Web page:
A Letter From Mr. Isamu

From: "Isamu Shimazaki" shimazaki@fc.wwfax.jp>
To: "Patti Weeg" pweeg@comcast.net>
Sent: Monday, November 07, 2005 9:20 AM
Subject: Dear Delmar students, thanks for your mail.

Dear Delmar students,

Thanks for your mail. Now our students want to reply so soon, but they need more time to write back.

So I'd like to write back first. As you know I am Isamu Shimazaki who is a teacher in Yamato elementary school. I and Mrs.Weeg are working together for a long time on the global communication world. Fortunately we met twice face to face. They were so exciting thing to see on the same ground.

Anyway I am starting to write to you all. First I'm very much surprised to know and feel wonderful that you had a persimmon for the first time. There are many persimmons tree around our area. So it is so common for us, but students are not so fond of persimmons. Why????? Did you like persimmons?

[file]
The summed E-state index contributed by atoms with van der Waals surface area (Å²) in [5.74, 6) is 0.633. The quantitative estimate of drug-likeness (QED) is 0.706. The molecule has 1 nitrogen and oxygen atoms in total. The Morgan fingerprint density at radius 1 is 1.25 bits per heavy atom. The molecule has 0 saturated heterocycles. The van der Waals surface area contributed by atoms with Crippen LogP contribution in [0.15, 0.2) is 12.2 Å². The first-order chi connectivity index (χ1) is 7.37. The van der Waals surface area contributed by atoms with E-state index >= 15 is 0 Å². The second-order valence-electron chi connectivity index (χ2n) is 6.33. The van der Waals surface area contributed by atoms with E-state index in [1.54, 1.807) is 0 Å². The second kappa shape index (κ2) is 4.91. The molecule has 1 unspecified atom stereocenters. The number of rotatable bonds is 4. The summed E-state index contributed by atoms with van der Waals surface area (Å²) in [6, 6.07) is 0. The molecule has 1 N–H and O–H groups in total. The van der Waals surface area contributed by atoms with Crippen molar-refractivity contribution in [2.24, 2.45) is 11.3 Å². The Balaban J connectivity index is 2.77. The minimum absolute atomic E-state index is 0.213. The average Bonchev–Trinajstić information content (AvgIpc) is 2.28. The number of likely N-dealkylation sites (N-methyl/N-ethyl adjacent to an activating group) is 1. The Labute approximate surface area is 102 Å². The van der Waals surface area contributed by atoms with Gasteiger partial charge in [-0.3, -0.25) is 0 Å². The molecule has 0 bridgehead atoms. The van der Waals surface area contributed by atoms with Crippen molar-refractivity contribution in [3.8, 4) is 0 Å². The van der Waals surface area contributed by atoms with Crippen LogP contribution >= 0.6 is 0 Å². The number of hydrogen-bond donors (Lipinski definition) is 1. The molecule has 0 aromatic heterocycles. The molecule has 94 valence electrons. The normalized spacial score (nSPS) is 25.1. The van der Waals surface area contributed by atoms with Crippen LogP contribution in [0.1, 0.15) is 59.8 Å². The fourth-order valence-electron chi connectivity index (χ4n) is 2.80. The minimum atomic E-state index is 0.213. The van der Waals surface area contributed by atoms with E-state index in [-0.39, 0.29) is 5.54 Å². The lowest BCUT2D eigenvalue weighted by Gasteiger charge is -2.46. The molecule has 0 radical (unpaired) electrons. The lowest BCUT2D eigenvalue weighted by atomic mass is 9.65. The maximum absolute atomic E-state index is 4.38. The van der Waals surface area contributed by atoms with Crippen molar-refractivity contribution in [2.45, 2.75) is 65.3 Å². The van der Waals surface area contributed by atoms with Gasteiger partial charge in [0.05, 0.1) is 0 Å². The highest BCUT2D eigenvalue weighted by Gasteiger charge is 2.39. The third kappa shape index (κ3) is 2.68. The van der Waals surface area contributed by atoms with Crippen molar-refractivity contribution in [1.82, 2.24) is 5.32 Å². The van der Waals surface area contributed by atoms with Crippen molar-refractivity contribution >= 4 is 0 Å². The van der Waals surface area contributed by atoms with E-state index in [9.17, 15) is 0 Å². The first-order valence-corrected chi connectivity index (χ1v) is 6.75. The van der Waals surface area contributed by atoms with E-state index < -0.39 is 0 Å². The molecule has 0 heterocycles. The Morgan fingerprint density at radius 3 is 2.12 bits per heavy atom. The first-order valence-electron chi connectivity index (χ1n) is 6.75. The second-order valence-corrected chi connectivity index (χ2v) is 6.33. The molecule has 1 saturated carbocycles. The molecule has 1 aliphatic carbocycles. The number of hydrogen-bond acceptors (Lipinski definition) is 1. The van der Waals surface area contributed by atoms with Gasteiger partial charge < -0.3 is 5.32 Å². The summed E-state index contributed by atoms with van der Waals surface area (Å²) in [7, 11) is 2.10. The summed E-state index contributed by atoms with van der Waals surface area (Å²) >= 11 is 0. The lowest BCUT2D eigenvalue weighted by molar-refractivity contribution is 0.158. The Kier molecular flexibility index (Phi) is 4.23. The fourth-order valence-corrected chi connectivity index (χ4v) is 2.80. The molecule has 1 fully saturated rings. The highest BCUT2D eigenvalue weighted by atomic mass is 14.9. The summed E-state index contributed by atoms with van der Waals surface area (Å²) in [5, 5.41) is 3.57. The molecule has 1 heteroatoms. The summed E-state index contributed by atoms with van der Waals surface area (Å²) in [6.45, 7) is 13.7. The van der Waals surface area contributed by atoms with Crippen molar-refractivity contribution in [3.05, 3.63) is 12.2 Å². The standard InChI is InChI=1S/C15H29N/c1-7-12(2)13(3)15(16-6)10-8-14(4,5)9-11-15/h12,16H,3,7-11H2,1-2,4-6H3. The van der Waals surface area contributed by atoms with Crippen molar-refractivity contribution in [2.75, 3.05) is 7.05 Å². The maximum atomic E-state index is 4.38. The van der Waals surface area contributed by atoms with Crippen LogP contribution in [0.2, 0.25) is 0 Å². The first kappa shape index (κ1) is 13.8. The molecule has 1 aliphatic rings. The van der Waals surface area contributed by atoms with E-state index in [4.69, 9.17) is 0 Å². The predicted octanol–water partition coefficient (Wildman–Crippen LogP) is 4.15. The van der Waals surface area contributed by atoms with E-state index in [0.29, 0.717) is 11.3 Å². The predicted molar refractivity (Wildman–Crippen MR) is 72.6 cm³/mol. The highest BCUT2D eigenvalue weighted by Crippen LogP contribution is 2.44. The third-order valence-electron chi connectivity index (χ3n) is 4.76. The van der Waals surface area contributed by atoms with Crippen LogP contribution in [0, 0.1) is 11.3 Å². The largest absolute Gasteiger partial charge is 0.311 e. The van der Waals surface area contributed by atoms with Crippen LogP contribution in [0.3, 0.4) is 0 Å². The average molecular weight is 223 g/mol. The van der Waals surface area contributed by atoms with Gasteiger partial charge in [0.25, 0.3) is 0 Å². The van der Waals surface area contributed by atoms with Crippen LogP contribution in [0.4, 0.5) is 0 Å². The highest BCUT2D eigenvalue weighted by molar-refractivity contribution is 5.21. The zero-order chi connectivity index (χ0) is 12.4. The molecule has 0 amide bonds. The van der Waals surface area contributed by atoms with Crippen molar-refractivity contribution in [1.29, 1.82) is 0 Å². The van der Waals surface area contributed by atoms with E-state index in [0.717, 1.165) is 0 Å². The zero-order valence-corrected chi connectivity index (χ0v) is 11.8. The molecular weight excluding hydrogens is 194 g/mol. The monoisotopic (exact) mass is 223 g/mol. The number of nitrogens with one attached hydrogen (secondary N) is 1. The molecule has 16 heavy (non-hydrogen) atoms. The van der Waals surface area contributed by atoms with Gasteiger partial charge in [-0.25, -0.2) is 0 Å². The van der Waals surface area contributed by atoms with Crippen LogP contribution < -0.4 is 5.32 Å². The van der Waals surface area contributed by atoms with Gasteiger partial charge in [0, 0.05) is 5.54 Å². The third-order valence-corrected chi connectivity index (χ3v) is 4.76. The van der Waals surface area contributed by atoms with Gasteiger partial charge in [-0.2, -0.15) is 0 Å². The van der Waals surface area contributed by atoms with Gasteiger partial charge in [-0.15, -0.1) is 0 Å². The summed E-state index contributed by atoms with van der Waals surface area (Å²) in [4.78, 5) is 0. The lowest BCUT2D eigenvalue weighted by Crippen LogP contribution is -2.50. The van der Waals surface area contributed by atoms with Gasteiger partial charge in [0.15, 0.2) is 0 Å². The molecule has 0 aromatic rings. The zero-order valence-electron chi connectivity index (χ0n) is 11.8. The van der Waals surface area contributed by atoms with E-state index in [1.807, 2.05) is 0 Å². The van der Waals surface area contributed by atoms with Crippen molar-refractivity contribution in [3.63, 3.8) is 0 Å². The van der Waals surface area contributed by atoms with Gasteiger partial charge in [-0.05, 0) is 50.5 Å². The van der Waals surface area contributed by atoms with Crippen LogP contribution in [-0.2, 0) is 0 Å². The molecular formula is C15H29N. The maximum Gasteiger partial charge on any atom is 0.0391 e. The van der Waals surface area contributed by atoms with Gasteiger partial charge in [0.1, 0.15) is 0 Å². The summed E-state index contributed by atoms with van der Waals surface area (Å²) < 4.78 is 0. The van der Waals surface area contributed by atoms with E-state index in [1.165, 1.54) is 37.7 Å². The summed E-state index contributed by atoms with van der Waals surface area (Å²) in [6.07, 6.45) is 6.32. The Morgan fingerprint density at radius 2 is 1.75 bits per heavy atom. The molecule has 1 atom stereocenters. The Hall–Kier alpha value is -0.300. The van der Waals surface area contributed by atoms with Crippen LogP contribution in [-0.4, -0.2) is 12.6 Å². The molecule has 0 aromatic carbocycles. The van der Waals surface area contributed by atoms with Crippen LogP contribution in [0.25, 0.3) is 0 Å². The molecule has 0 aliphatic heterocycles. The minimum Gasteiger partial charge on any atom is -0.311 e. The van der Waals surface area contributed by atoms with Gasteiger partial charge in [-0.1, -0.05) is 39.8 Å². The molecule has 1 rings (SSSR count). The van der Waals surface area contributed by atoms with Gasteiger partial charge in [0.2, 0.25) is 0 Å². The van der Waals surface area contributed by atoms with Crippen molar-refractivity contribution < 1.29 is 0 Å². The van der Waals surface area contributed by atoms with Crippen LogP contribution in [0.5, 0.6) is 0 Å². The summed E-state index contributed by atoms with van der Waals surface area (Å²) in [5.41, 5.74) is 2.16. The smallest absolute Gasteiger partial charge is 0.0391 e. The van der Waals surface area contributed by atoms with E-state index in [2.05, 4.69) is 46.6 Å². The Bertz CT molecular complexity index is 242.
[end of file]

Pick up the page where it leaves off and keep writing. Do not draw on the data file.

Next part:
Our school has a lunch service for its self. So one corner in our school, they are making our lunch for about 1000 people at once. Everyday from Monday to Friday. They are so hard work. zi think there are 6 person working to make our school lunch.

We are able to eat as soon as finished to cook. They are so wonderful to eat. But lately there are many students are not finished there lunch. We have lunch in each classroom. So in each class students prepare their lunches for wholl class members. So the other students are waiting to be done for preparation.

How about you? Where do you eat for your lunch? and who are preparing your lunch?

I'd like to write more and more about school lunch.

Thanks for your letters.
Isamu Shimazaki, your Japanese friend.

P.S. Dear students, I forgot to ask, I want to know about your lunch again. How many students have their own lunch with them from their home? Or which is many to bring your lunch from home, or to buy your lunch af school?

Today we were talking about this in our teachers room. It was so much fun talking about school lunch in each country.

thanks again.

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Patti Weeg
updated November 7, 2005